Thursday, September 18, 2014

My Un-Bucket List

I see the signs: the blossoms on the hydrangea are turning pink, the days are getting shorter, I'm dragging out my sweatshirts. Summer's over, fall is upon us. The seasons are passing more and more quickly. Some people, considering this, create a bucket list. Not the sort our friend Homer created, but a list of things they want to do before they kick the proverbial bucket.

I don't have such a list, although there are some things I would put on one: visit Mont St. Michel, publish my latest collection of poetry, meet the man of my dreams. (hope springs eternal).

But as I consider that every day I have 86,400 fewer seconds  than I did the day before, I've decided it’s more important to cross some things off my list, and thereby clear away space and time for the important stuff. To wit, I present my Un-bucket List: Things that I have decided I never have to do:
  • read Ulysses
  • eat raw oysters
  • dust the top of the refrigerator
  • write the great American novel, or any novel for that matter
  • learn the difference between a sine and a cosine
  • run a marathon
  • climb anything higher than the step ladder
  • learn how to fold fitted sheets
  • learn to play the violin
  • travel to a pole—North or South (sorry,  Santa)
  • swim with sharks
  • invite the Queen to tea
  • alphabetize my books
  • run for elected office
  • cheer for the Yankees

 If forced by circumstances or embarrassment, I may do any of the following:
  • drive in NYC
  • watch another Eugene O’Neill play (I know, I know, it’s great art, but it puts me to sleep)
  • roll out a pie crust
  • run, except to catch a runaway dog

OK, I've cleared away a bit of time. Now I think I'll take a nap--that's always on my list of things to do.

Friday, September 5, 2014

Patsy and JC

As I looked out the window this morning I saw a large black and white cat coming out of my garage. I recognized it as Jessie's Cat. Jessie lived across the street until she died eight years ago. Jessie is gone, but JC is still here, surviving on the kindness of neighbors.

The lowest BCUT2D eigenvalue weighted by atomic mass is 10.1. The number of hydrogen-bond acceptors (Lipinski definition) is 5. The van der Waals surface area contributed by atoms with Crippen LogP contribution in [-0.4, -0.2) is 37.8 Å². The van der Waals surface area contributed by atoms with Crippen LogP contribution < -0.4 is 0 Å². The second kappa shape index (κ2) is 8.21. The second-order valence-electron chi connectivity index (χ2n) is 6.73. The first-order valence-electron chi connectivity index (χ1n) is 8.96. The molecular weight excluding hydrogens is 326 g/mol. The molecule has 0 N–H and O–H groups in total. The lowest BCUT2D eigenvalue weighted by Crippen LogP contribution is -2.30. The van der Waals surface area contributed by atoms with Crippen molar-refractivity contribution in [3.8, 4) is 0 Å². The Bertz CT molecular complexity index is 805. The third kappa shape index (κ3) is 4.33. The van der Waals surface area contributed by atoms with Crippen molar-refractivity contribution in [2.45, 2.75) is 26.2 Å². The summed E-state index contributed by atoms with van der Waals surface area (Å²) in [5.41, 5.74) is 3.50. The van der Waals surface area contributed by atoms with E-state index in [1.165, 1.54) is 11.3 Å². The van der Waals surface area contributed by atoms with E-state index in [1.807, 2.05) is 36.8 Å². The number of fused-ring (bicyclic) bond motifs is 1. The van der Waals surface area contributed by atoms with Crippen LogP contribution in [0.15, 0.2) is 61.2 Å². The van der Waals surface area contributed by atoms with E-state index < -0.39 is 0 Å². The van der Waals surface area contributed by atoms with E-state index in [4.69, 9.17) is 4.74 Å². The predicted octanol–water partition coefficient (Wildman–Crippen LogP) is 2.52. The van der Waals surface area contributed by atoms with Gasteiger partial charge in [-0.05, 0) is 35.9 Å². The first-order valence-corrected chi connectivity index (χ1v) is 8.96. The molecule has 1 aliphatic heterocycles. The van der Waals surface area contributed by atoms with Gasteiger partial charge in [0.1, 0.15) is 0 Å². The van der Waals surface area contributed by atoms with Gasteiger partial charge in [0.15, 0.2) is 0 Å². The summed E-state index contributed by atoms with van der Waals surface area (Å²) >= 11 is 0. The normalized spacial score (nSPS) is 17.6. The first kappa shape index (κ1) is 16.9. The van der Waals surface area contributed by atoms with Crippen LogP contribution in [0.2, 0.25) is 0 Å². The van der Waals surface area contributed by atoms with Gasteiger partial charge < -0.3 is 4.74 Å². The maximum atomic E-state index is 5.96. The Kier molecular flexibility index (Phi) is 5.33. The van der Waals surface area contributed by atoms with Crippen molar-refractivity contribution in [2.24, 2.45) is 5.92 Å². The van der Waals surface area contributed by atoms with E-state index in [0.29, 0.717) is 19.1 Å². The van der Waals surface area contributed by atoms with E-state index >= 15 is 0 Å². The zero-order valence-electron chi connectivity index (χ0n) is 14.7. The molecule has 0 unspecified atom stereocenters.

I was reminded of my cat, Patsy (seen here on a Halloween many years ago). Patsy (short for Patrick) was a gift on my seventh birthday, which I described as "the happiest day of my life," and I'm sure being all grown up at the end of first grade, I was sure of that.

He was a wonderful and affectionate pet, often purring and rubbing up against my leg. He would even bring me "presents." Not infrequently he would arrive at the door with a dead chipmunk in his teeth, very proud of his quarry. The only time I remember his being unpleasant was when we had to take him anywhere in the car. He would claw at his cage and growl until finally released. Fortunately that didn't happen often.

Although I am generally allergic to cats, for some reason Patsy never bothered me. Maybe it was because he was outside most of the time. The dander didn't get confined to the house. He liked being outside, liked his independence, probably because it allowed him to hunt for choice morsels. For the most part, we let him do his thing, but there were a couple of times when we thought we'd lost him.

One particularly bad winter we let him out for what we thought was a quick pee, but when we went to let him back in, he wasn't there, and he wasn't there that night, or the next day, or the next day. Just when we were sure Old Man Winter had done his worst, Patsy came meandering down the driveway looking well-fed and happy.

I suspect it was good neighbors who sheltered him, just like JC now. I'm not sure how old Jessie's Cat is or how much longer he will survive. Wikipedia tells me that the oldest known cat was Creme Puff who lived to be just over 38 years old, (168 in human years). It's doubtful that JC will live that long, but certain that he survives now because of the kindness of neighbors.

All of us, whether we're left alone or wander off and get lost, need the help and support of good neighbors. Fortunately there are still lots of good neighbors out there.